Encyclopædia Britannica, Ninth Edition/Portland (Maine)
|Fig. 1.—Environs of Portland.|
PORTLAND, a city and port of entry of the United States, capital of Cumberland county, Maine, lies on Casco Bay, in 43° 39' N. lat. and 70° 13' W. long. By rail it is 108 miles north-north-east of Boston and 297 south east of Montreal. The peninsula on which it is mainly built runs out for about 3 miles, has a breadth of about ¾ mile, and rises in the west to 175 feet in Bramhall's Hill and in the east to 161 in Munjoy's Hill, which is crowned by an observatory. As seen from the harbour, the whole city has a pleasant and picturesque appearance, and the streets are in many parts so umbrageous with trees that Portland has obtained the sobriquet of the “Forest City.” A large number of the houses are built of brick. Congress street, the principal thoroughfare, runs along the whole ridge of the peninsula, from the western promenade, which looks down over the suburbs from Bramhall's Hill to the eastern promenade, which commands the bay; it passes Lincoln Park (2½ acres) and the eastern cemetery, which contains the graves of Commodore Preble and Captains Burroughs and Blythe, of Revolutionary fame. On Bramhall's Hill is the reservoir (12,000,000 gallons) of the water company, which was established in 1867 to supply the city from Lake Sebago, whose beautiful expanse (14 miles long by 11 wide) was the favourite haunt of Nathaniel Hawthorne s boyhood. The more conspicuous buildings of Portland are the city hall (1859), with a front in olive-coloured freestone, 150 feet long; the post-office (1872), constructed of Vermont white marble in the mediæval Italian style; the custom-house (1872), in granite, with rich marble ornamentation in the interior; the marine hospital (1855), a large brick erection; the Maine general hospital, 1868; the Roman Catholic cathedral; the Roman Catholic episcopal palace; and several fine churches. The Portland Society of Natural History, established in 1843 and incorporated in 1850, though it has twice lost its property by fire (1854 and 1866), has again acquired very valuable collections. The Portland institute and public library, dating from 1867, had 30,000 volumes in 1884. A medical school was founded in 1858. Portland is in the main a commercial city, with an extensive transit trade, drawing largely from Canada and the Far West. Connected with Boston by rail in 1842, and with Montreal in 1853, it has now become a terminus of six different railroads; and, since the gauge of the Grand Trunk Rail road was altered, it can import direct from San Francisco. As the harbour (which lies along the south side of the city) is seldom closed by ice, it has been long used as the winter port for the great ocean steamers between Great Britain (Liverpool and Glasgow) and Canada, which in summer ascend the St Lawrence to Montreal and Quebec. At low water vessels drawing 22 feet and at high water vessels drawing 30 feet can come up to the wharves with safety in any season; and there is secure anchorage within a mile of the shore. The dry dock is one of the deepest in the United States. The following figures show the extent of the foreign trade:—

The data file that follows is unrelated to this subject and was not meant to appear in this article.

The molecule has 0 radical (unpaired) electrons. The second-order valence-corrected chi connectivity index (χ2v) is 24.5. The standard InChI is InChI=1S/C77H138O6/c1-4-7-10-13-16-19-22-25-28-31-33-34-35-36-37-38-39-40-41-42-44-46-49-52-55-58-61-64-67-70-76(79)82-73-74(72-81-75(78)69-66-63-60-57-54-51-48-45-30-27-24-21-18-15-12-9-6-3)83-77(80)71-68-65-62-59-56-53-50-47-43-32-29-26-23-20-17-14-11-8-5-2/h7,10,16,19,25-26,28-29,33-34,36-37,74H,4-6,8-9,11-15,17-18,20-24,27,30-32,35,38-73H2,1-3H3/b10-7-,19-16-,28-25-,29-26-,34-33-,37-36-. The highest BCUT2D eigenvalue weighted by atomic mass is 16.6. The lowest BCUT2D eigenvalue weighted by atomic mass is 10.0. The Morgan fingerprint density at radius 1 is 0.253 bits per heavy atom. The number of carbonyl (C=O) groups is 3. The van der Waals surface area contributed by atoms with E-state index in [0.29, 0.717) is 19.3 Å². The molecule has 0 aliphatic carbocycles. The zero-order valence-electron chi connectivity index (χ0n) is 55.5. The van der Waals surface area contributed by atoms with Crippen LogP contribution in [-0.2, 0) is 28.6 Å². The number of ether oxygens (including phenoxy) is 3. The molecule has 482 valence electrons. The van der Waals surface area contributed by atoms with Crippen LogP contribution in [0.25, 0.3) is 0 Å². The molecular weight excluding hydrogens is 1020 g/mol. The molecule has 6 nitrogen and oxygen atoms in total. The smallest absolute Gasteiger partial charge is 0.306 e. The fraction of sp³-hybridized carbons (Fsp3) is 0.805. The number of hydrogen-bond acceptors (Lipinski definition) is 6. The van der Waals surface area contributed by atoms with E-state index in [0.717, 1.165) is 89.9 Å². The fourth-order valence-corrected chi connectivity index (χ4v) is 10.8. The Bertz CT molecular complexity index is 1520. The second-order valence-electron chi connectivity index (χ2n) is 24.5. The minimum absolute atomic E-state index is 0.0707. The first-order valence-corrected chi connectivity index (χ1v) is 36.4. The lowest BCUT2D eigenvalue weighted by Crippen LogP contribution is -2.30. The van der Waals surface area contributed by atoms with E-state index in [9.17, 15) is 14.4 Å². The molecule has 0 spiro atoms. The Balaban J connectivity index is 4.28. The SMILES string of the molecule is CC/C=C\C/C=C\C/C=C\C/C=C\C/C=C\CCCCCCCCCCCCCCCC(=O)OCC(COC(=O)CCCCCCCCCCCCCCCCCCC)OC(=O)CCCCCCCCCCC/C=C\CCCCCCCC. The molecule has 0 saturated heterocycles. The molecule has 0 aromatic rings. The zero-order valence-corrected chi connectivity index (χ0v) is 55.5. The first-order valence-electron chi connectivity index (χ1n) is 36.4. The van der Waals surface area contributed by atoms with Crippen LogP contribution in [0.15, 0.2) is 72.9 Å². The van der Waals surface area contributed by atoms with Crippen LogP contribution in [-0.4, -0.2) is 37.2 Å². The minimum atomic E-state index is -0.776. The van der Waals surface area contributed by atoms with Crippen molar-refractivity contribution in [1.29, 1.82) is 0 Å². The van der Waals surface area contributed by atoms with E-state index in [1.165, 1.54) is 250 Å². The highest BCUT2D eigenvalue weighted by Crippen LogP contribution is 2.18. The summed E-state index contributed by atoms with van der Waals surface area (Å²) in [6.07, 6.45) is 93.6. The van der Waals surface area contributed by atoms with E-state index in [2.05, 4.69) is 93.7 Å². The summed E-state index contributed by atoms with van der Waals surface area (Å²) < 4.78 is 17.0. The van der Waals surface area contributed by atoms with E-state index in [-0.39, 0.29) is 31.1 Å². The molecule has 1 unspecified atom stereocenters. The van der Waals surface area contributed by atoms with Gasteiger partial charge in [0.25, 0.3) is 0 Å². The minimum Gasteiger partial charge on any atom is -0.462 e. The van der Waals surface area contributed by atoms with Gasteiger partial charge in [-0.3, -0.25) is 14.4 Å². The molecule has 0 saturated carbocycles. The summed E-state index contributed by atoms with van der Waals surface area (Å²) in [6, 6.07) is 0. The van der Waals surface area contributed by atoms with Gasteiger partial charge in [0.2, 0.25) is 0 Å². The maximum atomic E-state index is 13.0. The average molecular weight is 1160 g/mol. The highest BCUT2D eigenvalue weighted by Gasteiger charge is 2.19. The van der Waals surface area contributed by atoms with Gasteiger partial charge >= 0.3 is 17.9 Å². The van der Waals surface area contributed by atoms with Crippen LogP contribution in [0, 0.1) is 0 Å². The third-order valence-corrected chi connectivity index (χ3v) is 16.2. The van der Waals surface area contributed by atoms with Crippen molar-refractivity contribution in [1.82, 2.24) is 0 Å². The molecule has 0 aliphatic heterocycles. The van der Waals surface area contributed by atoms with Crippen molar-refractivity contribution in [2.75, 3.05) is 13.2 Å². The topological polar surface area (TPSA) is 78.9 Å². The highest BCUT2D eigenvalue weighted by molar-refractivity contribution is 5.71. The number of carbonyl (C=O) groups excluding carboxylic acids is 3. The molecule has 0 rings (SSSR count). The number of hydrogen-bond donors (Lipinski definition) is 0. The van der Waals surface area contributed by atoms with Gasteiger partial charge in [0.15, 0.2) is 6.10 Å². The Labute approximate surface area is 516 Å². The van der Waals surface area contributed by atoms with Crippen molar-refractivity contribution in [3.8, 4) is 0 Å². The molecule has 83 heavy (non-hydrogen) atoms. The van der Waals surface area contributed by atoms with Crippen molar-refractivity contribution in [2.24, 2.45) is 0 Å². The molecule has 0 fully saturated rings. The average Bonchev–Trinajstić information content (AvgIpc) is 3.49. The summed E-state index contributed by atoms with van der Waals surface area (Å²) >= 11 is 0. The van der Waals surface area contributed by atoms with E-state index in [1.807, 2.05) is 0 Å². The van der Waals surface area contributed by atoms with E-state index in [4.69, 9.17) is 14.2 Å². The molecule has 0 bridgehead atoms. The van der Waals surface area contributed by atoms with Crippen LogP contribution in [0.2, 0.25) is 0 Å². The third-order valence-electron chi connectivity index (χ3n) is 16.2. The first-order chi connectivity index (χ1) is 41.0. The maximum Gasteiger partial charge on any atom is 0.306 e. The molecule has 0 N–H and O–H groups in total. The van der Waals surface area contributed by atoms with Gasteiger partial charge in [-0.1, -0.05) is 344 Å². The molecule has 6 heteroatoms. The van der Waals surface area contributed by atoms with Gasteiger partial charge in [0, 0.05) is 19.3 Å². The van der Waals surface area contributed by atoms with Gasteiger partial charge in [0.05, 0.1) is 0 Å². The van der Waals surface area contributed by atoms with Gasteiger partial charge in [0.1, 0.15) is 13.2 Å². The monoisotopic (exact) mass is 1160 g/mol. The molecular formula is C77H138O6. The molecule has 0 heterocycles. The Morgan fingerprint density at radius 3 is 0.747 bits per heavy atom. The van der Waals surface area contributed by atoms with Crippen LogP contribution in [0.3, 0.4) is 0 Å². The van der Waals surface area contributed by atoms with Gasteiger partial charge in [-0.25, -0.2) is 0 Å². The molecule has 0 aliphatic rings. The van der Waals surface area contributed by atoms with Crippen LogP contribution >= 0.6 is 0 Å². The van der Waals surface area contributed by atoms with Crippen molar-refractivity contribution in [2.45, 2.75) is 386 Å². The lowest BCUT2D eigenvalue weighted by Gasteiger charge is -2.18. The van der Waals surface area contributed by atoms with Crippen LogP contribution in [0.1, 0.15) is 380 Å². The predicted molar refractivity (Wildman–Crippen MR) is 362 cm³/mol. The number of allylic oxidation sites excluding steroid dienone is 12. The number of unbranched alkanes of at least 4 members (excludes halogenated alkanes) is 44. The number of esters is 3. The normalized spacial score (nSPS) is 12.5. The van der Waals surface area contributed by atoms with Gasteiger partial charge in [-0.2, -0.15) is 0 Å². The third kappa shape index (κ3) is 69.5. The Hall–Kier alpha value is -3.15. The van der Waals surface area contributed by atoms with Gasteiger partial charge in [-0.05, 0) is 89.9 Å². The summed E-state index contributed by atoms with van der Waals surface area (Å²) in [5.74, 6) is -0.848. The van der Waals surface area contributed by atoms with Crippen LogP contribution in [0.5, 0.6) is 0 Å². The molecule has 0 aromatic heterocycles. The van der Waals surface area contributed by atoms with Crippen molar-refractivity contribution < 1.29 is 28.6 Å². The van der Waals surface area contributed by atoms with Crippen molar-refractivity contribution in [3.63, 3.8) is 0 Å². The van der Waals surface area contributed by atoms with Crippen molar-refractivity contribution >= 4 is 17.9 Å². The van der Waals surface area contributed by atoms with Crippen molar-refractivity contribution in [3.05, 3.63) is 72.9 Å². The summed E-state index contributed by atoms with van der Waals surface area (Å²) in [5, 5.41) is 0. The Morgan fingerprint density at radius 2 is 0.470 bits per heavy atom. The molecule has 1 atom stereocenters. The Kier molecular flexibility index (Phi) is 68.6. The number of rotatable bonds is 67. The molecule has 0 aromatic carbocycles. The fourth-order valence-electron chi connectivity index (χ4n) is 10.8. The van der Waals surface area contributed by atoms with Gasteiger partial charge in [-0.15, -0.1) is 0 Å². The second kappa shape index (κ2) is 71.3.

Among the staple imports are wood, coal, potatoes (from Europe), salt, sugar and molasses, fish, earthenware, and textile manufactures; and among the staple exports to foreign countries fresh and preserved provisions of all kinds, grain, hay, cattle, wood, copper ore, tallow, shoes, potash, cotton, lumber (mainly to South America), and ice. In 1870 the total receipts of grain amounted to 1,516,875 bushels, in 1875 to 2,152,829, in 1878 to 4,492,952, and in 1883 to 4,964,158 bushels, or, adding flour, 7,543,873 bushels. The number of entrances from foreign ports in 1883 was 338 (164,711 tons), clearances for foreign ports 501 (226,420 tons); entrances in the coasting trade 479 (403,166 tons), and clearances 389 (394,500 tons). In the same year the Portland-owned vessels numbered 368 (105,642 tons); and 116 were employed in the mackerel and cod fisheries. Fish-curing (cod, mackerel, and sardines), preserving meat, Indian corn, and other kinds of provisions, boot and shoe making, furniture-making, carriage-building, machinery-making, engine-building, and sugar-refining are all prosecuted on a considerable scale for the size of the town; and a large number of minor industries are also represented. In 1884 there were six national banks, with an aggregate capital of $3,250,000, and two savings banks, with deposits of $8,966,879. In 1880 the capital invested in manufacturing was $4,659,375, the value of the annual production $9,569,523, and the amount of wages paid $1,547,375. Portland is divided into seven wards, and is governed by a mayor, a board of aldermen, and a common council. It is the seat of the sessions of the United States courts for the district of Maine. The assessed value of property was $30,723,936 in 1874, and $33,030,020 in 1883. The population was 3704 in 1800, 20,815 in 1850, 31,413 in 1870, and 33,810 in 1880. If the adjoining villages be included, the total is raised to between 45,000 and 50,000.
1786; the Indians knew the place as Machigonne. The first European settlers (1632) called it Casco Neck, and after it passed to Massachusetts in 1658 it was denominated Falmouth. During the rest of the 17th century and the early years of the 18th hostilities on the part of the French and the Indians prevented the growth of the town, which by 1764, however, had increased to about 2000 inhabitants. In 1775 it was bombarded by four British vessels under Captain Mowatt, but it was rebuilt in 1783, and formally incorporated in 1786. A city charter was obtained in 1832. The great fire of 1866 swept over a third of the city and caused a loss of from $6,000,000 to $10,000,000. Portland is the birthplace of Henry W. Longfellow, N. P. Willis, Sara P. Parton (“Fanny Fern”), Erastus and James Brooks, Commodore Preble,John Neal, and Neal Dow.